OPINION: What or what isn't private online?
THE piece on the comments members of a local Facebook group made regarding the suicide of teenager Dolly Everett, and it's accompanying opinion piece, have created an impassioned debate on The Gympie Times Facebook.
The Gympie Times was contacted by a member of the group featured in the story, disgusted with - as they described it - a number of posts relating to Ms Everett. Screenshots of said conversation were sent alongside the initial message and formed the basis of the accompanying article.
Attempts were made to contact the group's administrators and one of the group members featured in the screenshots for information or comment. They were unsuccessful.
The article highlighted the potential impact those types of comments, on groups public or private, could have on people who were struggling with their own issues.
That didn't really happen though, with the conversation dominated by which group the screenshots in question came from, how The Gympie Times had breached the privacy of a group with nearly 4,000 members, the potential impact the story would have on Dolly Everett's family and how The Gympie Times had destroyed the reputation of the community after the story was picked up by the Daily Mail.
On the first point, there was considerable debate as to which group the comments were posted in - Gympie Whinge, Vent and Trolls or the Gympie Information and Advice group. Both are immensely popular, with the latter having over 13,000 members.
In the interests of full disclosure, here are a number of uncropped screenshots we were sent - with names and coarse language blurred.
We used these comments in the aforementioned story.
They appear to have been posted to Gympie Whinge, Vent and Trolls.
The next question is where does the paper stand in reporting online matters? What's considered private any more?
Facebook continues to be a major presence in most people's lives, with the boundaries between what is real and what is digital becoming increasingly blurred.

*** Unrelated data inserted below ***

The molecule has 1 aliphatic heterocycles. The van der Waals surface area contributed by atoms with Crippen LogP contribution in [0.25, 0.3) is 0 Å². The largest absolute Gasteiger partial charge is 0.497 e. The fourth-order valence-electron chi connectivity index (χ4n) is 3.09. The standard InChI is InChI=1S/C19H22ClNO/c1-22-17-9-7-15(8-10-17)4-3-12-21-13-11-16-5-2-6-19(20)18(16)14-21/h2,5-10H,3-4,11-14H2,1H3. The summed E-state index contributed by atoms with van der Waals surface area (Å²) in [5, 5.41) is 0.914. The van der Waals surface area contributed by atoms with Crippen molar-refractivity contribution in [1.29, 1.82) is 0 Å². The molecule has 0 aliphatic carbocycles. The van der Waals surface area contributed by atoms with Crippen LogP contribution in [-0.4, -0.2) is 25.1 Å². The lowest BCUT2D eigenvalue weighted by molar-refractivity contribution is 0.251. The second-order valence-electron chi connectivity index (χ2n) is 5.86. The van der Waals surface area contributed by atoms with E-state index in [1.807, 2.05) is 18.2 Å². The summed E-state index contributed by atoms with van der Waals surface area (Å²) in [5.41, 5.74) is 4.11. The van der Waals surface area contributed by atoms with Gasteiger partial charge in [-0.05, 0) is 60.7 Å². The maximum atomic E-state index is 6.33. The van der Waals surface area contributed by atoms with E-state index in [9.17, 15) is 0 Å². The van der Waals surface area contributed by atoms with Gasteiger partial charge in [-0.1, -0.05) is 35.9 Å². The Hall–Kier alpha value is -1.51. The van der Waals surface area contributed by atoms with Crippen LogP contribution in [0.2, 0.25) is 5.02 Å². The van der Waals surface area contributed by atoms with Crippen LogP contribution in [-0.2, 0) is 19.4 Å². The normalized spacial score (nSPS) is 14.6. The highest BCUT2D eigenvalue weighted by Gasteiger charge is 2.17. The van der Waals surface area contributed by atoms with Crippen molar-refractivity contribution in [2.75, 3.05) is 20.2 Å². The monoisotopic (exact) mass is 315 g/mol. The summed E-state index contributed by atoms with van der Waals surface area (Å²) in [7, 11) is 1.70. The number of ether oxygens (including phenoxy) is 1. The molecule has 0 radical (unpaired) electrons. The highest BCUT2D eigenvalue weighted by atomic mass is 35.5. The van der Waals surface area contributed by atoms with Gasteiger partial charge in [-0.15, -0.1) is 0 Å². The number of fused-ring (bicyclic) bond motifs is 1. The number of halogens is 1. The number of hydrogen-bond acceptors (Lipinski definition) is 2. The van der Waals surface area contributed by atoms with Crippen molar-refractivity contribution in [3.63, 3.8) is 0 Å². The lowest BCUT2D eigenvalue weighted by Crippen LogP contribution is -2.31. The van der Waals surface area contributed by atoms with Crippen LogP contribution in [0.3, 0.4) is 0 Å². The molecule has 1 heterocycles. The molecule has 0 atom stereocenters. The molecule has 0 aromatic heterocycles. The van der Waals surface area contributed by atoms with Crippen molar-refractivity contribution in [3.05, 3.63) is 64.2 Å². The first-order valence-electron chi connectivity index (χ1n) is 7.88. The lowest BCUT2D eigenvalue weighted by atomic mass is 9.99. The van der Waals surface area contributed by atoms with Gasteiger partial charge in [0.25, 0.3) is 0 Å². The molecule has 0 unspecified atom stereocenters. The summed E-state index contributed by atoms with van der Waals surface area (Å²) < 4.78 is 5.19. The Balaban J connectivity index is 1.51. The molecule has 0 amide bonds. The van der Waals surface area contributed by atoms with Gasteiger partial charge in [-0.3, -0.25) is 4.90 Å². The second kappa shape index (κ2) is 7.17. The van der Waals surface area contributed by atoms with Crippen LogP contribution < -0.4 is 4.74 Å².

Harassment, trolling and cyberbullying are a scourge on our society, and the impacts can be life-changing and devastating, just ask the Everetts.
Any reasonable expectation of privacy on a group with 3,800 members that anybody can apply to join is ludicrous.
Hypothetically, what if somebody on that group, struggling with suicidal thoughts had seen those posts making fun of a dead teenage girl? How would they have felt? How would anybody feel?
After all, anybody can take a screenshot nowadays.
The story showed an viciously ugly aspect of how we talk online that left many unhappy - upset that a newspaper covered it instead of reflecting on our own behaviour and what comments like this says about our society and how we act on the internet.
There is no barrier any more, what you type has the power to inflict harm - it's the same thing as hurling a stone at somebody. What you type is real.
As for the point about Gympie's reputation being ruined by the post, a number of commenters have helpfully pointed out that a large number of members aren't even from the Gympie area.
Anyone who takes it as a reflection on the wonderful people of Gympie as a whole is either naive, wilfully ignorant or seriously misguided.
For the numerous people who have gotten into contact with us to complain about our moral bankruptcy, we'd like to direct you to the Gympie Whinge, Vent and Trolls page where you can offload any comments you see fit.
We thought this was pretty funny too.
If you, or anyone you know is seeking support, call Lifeline on 13 11 14.